Consensus and inclusion
From: Rob Sandelin (robsanmicrosoft.com)
Date: Thu, 12 Jan 95 10:56 CST
There is an interesting process issue developing within my community 
which I would like to pass around to those of you doing consensus 
decision making.  At Sharingwood we have always operated by the idea 
that if you do not attend a meeting where a decision is made, unless 
you give your voice to another member, you give up your opportunity to 
be a part of the decision.

Consensus on the other hand is where the full acceptance of a decision 
of every member is required and needed in order to move on the 
decision.  One of the things which has surfaced now a couple of times 
is that members who were NOT at a meeting where a decision was made, 
later had a problem with the decision and we had to go back and deal 
with it, either in person with the individual or at a meeting.   We 
publish decisions to be made at the meetings in the newsletter or in a 
handout which is distributed to everyone so members know in advance 
what is being decided at a meeting. Our process is assuming that people 
not attending the meeting know about  and are in agreement with the decision.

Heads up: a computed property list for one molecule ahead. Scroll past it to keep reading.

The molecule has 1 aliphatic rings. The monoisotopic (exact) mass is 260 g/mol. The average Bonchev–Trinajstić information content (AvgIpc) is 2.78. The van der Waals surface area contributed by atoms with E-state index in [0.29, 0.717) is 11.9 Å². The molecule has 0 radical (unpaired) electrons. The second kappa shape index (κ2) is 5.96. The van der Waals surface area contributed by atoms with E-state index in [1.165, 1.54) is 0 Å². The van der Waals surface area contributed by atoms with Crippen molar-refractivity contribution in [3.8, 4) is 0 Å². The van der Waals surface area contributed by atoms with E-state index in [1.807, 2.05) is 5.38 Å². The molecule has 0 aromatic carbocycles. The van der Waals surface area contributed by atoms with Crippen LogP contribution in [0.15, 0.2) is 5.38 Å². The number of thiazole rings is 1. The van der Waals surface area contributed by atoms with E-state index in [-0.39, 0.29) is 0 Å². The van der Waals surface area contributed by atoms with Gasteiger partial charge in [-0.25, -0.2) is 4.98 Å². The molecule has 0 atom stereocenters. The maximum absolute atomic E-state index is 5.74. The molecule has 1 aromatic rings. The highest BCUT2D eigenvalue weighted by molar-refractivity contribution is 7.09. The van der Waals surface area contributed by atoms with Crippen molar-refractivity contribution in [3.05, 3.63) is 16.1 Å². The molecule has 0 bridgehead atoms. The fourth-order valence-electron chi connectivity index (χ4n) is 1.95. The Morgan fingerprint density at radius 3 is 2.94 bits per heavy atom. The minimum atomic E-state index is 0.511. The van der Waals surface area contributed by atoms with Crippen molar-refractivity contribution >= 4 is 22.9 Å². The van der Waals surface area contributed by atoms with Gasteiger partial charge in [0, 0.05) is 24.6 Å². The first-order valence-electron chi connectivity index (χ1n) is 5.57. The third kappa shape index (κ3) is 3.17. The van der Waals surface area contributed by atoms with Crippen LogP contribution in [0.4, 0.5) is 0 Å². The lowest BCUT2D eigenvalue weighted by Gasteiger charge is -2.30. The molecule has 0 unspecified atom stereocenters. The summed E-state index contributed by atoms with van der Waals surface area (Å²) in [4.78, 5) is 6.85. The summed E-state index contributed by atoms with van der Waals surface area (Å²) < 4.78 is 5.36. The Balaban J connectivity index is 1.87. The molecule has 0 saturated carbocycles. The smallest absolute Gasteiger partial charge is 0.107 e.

I am beginning to think that when members are not present at a meeting 
where a consensus decision is reached by those present, that they 
should be personally contacted and asked if they also "do not have an 
unacceptable level of conflict" to use the Sharingwood jargon, before 
we determine that we have reached consensus.

Or to put this another way if 5 people out of 23 show up for a meeting 
and make a consensus decision, is it really a consensus decision?  I 
would say Clearly not.  OK, now roll the numbers the other way, if 18 
people out of 23 show up for a meeting and make a consensus decision  
is it really a consensus decision?  If you say yes in the second case - why?

If we move ahead without the full participation of EVERYONE, in the 
name of efficiency, is it consensus or is it a majority vote disguised 
as consensus?  What if someone is pissed off about the issue and 
doesn't attend the meeting because they are feeling pissed off and 
disfranchised?  Is it still consensus?  Yikes, look at all those worms 
squirming in the can!

As always, your thoughts and advise on this would be appreciated.

Rob Sandelin
Sharingwood

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